Manufacturing Dynamics and Performance Evaluation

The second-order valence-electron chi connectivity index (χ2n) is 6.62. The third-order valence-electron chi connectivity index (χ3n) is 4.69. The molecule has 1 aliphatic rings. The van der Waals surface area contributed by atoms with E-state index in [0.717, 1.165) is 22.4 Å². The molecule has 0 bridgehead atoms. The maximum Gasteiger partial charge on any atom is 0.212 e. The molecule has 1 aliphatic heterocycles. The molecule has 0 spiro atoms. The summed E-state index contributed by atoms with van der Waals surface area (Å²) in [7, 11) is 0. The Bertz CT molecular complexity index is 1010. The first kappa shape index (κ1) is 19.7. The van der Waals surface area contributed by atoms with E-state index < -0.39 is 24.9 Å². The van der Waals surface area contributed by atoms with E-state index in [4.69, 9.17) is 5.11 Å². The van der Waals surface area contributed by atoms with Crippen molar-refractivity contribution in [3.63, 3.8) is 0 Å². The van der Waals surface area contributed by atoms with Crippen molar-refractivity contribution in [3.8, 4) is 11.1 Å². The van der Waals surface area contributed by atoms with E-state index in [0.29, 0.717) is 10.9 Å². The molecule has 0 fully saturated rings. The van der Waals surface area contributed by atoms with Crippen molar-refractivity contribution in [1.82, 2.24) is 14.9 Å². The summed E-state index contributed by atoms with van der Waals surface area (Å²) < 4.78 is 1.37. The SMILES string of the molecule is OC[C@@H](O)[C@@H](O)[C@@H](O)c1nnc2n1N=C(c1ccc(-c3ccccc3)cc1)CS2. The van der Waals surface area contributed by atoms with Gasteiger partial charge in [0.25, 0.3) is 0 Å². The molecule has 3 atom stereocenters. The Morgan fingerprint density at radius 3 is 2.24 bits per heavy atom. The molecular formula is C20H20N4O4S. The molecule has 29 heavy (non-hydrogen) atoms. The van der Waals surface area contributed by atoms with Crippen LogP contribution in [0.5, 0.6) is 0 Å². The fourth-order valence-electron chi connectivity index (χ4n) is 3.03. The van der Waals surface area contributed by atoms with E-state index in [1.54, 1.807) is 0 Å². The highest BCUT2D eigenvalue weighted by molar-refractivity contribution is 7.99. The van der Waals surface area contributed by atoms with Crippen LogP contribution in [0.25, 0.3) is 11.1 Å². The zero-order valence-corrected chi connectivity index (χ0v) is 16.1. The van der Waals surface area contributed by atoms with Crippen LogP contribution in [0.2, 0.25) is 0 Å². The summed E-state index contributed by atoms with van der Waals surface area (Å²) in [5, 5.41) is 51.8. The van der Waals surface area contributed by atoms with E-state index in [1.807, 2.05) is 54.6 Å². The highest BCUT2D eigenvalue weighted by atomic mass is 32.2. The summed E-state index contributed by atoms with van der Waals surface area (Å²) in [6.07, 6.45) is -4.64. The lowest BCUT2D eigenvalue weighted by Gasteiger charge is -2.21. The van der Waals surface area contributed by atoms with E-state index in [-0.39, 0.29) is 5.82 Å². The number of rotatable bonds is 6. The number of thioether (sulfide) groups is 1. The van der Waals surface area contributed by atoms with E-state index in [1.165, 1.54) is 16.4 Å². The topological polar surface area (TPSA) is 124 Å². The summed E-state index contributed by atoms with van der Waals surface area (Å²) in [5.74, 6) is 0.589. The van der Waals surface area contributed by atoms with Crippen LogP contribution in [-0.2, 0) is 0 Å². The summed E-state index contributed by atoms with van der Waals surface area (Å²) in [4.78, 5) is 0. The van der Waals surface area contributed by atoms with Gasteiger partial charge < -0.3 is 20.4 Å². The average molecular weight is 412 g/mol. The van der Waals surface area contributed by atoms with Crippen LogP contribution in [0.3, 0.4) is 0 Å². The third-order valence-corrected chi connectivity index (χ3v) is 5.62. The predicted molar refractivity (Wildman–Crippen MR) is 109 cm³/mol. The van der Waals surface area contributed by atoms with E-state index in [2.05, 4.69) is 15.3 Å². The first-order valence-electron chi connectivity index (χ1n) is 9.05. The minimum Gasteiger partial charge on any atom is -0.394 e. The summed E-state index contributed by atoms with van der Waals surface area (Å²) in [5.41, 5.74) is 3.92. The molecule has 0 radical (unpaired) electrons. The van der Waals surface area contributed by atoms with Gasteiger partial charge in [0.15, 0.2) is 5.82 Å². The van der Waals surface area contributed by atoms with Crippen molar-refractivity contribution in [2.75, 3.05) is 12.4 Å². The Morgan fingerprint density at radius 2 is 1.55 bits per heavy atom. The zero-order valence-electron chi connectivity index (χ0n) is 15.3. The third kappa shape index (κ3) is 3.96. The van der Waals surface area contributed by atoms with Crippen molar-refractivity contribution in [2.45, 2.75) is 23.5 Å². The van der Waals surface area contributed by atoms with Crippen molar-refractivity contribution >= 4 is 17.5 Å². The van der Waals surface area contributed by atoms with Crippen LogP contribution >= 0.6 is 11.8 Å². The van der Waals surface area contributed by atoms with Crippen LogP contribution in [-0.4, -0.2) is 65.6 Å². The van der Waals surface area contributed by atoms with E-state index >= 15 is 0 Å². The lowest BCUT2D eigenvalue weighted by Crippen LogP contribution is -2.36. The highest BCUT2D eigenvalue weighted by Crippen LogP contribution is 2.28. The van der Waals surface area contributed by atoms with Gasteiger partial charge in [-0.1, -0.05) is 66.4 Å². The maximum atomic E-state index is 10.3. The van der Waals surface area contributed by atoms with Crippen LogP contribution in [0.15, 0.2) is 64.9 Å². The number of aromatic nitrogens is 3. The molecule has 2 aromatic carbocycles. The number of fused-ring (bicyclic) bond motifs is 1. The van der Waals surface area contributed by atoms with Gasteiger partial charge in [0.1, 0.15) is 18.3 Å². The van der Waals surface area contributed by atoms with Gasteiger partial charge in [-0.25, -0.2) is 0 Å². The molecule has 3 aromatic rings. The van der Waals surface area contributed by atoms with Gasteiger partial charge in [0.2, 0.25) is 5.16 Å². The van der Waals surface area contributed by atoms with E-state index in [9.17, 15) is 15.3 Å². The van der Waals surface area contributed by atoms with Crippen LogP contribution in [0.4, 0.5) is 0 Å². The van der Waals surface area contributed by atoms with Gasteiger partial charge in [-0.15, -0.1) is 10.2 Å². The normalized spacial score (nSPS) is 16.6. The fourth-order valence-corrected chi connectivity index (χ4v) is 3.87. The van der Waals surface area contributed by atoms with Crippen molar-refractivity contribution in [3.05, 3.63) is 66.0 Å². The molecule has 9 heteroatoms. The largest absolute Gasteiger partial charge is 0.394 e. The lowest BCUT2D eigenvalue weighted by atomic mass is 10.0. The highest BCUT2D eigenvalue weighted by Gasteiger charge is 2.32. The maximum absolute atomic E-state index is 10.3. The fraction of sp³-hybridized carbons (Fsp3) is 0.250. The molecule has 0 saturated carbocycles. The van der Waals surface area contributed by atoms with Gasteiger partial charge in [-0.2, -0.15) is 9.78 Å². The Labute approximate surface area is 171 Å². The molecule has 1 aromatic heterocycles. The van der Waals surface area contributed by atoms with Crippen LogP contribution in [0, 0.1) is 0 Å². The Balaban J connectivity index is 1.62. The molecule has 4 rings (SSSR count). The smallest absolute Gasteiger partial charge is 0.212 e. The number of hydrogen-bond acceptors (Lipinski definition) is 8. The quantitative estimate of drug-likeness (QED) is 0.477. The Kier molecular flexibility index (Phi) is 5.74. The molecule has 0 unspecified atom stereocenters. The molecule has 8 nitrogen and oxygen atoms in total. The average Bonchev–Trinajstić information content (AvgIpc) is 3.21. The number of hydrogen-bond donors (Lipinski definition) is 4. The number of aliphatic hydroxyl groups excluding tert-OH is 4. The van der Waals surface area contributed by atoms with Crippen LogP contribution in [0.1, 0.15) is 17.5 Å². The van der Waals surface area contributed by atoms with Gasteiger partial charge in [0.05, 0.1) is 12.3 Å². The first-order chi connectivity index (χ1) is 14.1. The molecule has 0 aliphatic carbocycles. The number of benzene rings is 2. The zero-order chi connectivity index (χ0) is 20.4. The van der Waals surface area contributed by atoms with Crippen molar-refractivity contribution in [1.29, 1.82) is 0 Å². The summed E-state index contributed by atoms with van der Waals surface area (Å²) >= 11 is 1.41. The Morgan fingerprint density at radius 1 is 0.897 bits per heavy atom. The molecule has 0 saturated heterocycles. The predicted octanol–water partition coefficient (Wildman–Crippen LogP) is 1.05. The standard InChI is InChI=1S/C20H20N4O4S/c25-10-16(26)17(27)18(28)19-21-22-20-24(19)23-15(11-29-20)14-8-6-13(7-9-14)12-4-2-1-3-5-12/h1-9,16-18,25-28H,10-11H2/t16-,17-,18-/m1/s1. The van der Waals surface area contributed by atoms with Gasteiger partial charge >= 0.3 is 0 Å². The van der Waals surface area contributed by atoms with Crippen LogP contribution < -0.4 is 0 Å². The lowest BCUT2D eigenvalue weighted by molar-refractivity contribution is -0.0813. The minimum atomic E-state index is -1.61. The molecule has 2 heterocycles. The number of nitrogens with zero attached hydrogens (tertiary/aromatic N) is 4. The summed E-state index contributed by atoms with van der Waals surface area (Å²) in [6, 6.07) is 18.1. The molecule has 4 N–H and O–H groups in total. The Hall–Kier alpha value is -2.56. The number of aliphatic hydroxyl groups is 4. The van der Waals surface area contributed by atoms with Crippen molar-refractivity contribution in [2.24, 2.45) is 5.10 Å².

Abstract: Manufacturing companies are striving to remain competitive in the market and maintain their economic growth and productivity. Uncertainties regarding the changes in product demand, workpiece material, product design, and technological advancement, have imposed pressure on manufacturing systems. Market uncertainties force manufacturing companies to be flexible and responsive in producing different parts, by adapting the existing system without the need for a substantial investment. The market is characterized by time variations in product quantities and varieties while manufacturing systems remain inherently fixed. To sustain competitive manufacturing, a company has to adopt to new production requirements and be responsive to market changes quickly. Conscious decisions have to be made for a system to respond to market fluctuations. In order to respond to the dynamic changes, there is a need for developing methodologies that analyse, evaluate and control performance of manufacturing system at the system and/or process levels.The primary focus of the thesis is to develop a novel generic framework for modelling and controlling manufacturing systems intending for improvement of the performance of manufacturing and make companies more competitive. The framework incorporates the complex interrelations between the process and system parameters, i.e., the dynamics of the system. Thus, provides a quantitative and qualitative analysis for performance evaluation and for optimizing performance of manufacturing system. The generic framework can further be adapted for studying specific manufacturing systems in discrete manufacturing. Three case studies are presented. The case studies are performed in an automotive company where the effect of various levels of control is investigated in manufacturing systems configured as transfer line or as a flexible manufacturing system.Two aspects of the dynamic nature of manufacturing system are investigated in this thesis: (1) The engineering nature of the system, i.e., the selection of appropriate process parameters to manufacture a product according to the design specification, and (2) The business nature of the system, i.e., the selection of system parameters with respect to the way the product is manufactured. At the process level, the parameters are controlled within the process capability limits to adapt to the changes of the system parameters in response to the market dynamics. At the system level, operational parameters are controlled to satisfy performance criteria.A case study for resource use analysis during primary processes has also been investigated and presented. The critical operations and the operations that have the highest energy consumptions and the potential for energy savings have been identified.The methodology developed for analysing the performance of the dynamic manufacturing system is based on a system dynamics modelling approach. Results obtained from different modelling approaches are presented and compared based on the selected performance metrics.
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